Lisa Cosgrove, PhD is a Clinical Psychologist and Professor at the University of Massachusetts, Boston where she teaches courses on psychiatric diagnosis and psychopharmacology. A former Research Fellow at the Edmond J. Safra Center for Ethics, Harvard University (2010-2015), her research addresses the ethical and medical-legal issues that arise in organized psychiatry because of academic-industry relationships. Lisa has published articles, book chapters, and has co-edited casebooks on these topics and her research has received significant attention by the national and international media. She is co-author, with Robert Whitaker, of Psychiatry under the Influence: Institutional Corruption, Social Injury, and Prescriptions for Reform. She received a 2015 Distinguished Publication Award, given by the Association for Women in Psychology, for her paper (with Emily Wheeler), “Industry’s colonization of psychiatry.” Lisa was the PI for an RO3 NIH grant, “A cross-sectional study of clinical practice guidelines for depression: Is guideline quality associated with independence from industry?” She is co-chair of the task force on Depression Outcome Measures, Agency for Healthcare Research and Quality.

Recent Selected publications

Cosgrove L, Shaughnessy AF, Peters SM, Lexchin JR, Bursztajn H, Bero L. Conflicts of Interest and the Presence of Methodologists on Guideline Development Panels: A Cross-Sectional Study of Clinical Practice Guidelines for Major Depressive Disorder. Psychother Psychosom. 2017; 86(3): 168-170.

Simons, P., Cosgrove, L., Shaughnessy, A. and Bursztajn, H.. Antipsychotic Augmentation for Major Depressive Disorder: A Review of Clinical Practice Guidelines. Int J Law Psychiatry. 2017

Shaughnessy, A. S., Cosgrove, L. Lexchin, J. The need to regulate clinical practice guidelines. J Am Board Fam Med. 2016. 29:644–8. doi:10.3122/jabfm.2016.06.160115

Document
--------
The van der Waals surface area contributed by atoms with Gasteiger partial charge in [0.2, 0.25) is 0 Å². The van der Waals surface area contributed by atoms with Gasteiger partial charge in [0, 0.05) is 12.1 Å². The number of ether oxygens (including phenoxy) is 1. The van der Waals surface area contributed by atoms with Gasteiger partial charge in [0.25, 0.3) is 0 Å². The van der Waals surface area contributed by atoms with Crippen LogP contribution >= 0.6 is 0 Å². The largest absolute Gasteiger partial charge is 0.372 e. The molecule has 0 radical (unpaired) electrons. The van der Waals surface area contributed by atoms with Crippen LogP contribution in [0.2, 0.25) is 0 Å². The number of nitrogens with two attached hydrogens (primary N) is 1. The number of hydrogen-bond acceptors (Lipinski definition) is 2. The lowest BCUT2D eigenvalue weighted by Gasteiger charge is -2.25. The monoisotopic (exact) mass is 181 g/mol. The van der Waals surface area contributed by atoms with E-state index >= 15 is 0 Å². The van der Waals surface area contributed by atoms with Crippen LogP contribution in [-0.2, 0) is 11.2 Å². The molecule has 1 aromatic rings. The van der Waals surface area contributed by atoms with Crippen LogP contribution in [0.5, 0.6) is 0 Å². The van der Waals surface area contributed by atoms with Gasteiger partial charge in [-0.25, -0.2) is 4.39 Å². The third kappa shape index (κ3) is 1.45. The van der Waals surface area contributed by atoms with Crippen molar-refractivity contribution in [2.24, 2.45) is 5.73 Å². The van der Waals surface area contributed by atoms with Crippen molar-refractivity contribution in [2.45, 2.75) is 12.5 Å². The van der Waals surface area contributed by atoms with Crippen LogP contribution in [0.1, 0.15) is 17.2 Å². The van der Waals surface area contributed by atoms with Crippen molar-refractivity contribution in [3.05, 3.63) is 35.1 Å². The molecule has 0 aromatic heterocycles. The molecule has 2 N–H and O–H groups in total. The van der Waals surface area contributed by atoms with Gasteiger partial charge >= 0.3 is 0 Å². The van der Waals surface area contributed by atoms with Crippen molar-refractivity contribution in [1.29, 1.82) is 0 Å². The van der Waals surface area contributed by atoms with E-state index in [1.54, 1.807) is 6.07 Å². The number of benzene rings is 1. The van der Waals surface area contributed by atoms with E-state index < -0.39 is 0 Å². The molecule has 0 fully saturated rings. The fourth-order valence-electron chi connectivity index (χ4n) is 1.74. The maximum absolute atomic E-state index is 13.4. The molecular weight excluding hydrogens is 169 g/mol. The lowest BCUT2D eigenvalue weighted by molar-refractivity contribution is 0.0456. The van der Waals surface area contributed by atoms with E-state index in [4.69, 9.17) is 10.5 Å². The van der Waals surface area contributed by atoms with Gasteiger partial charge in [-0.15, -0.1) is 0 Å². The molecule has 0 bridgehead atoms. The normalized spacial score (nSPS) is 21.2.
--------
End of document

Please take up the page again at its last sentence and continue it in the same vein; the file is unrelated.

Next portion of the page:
Cosgrove, L., Mintzes, B., Vannoy, S., Shaughnessy A. F., Under the influence: Industry, publishing, and drug regulation. Account Res, 2016. 24, 1-23.

Thombs BD, Saadat N, Riehm KE, Karter JM, Vaswani A, Andrews BK, Simons P, Cosgrove L. Consistency and sources of divergence in recommendations on screening with questionnaires for presently experienced health problems or symptoms: a comparison of recommendations from the Canadian Task Force on Preventive Health Care, UK National Screening Committee, and US Preventive Services Task Force. BMC Med. 2017 Aug 9;15(1):150.

Shaughnessy AF, Vaswani A, Andrews BK, Erlich DR, D’Amico F, Lexchin J, Cosgrove L. Developing a Clinician Friendly Tool to Identify Useful Clinical Practice Guidelines: G-TRUST. Ann Fam Med. 2017 Sep;15(5):413-418.

Cosgrove, L. et al. From Caveat Emptor to Caveat Venditor: Time to stop the influence of money on practice guideline development. J Eval Clin Pract. 2015. 20, 809-812.

Cosgrove, L., Krimsky, S. Wheeler, E., Katz, J. Greenspan, S. DiPentima, N. Tripartite Conflicts of Interest and High Stakes Patent Extensions in the DSM-5. Psychother and Psychosom, 2014. 83, 106-113.

Cosgrove, L., & Wheeler, E. E. Drug firms, the codification of diagnostic categories, and bias in clinical guidelines. J Law Med Ethics, 2013. 14, 644-653.

Cosgrove, L., & Krimsky, S. (2012). A comparison of DSM IV and DSM-5 panel members’ financial associations with industry: A pernicious problem persists. PLoS Med, 9(3), e1001190.

Cosgrove L, Bursztajn HJ, Erlich DR, Wheeler EE, Shaughnessy AF. Conflicts of interest and the quality of recommendations in clinical guidelines. J Eval Clin Pract. 2013 Aug;19(4):674-81.

Cosgrove, L., Ling, S., Creasey, D., Anaya-McKivergan, MS; Myers, J. Huybrechts, MS. (2011). Antidepressants and breast and ovarian cancer risk: A systematic review of the epidemiological and pre-clinical literature and researchers’ financial associations with industry. PLoS ONE, 6, 1-8.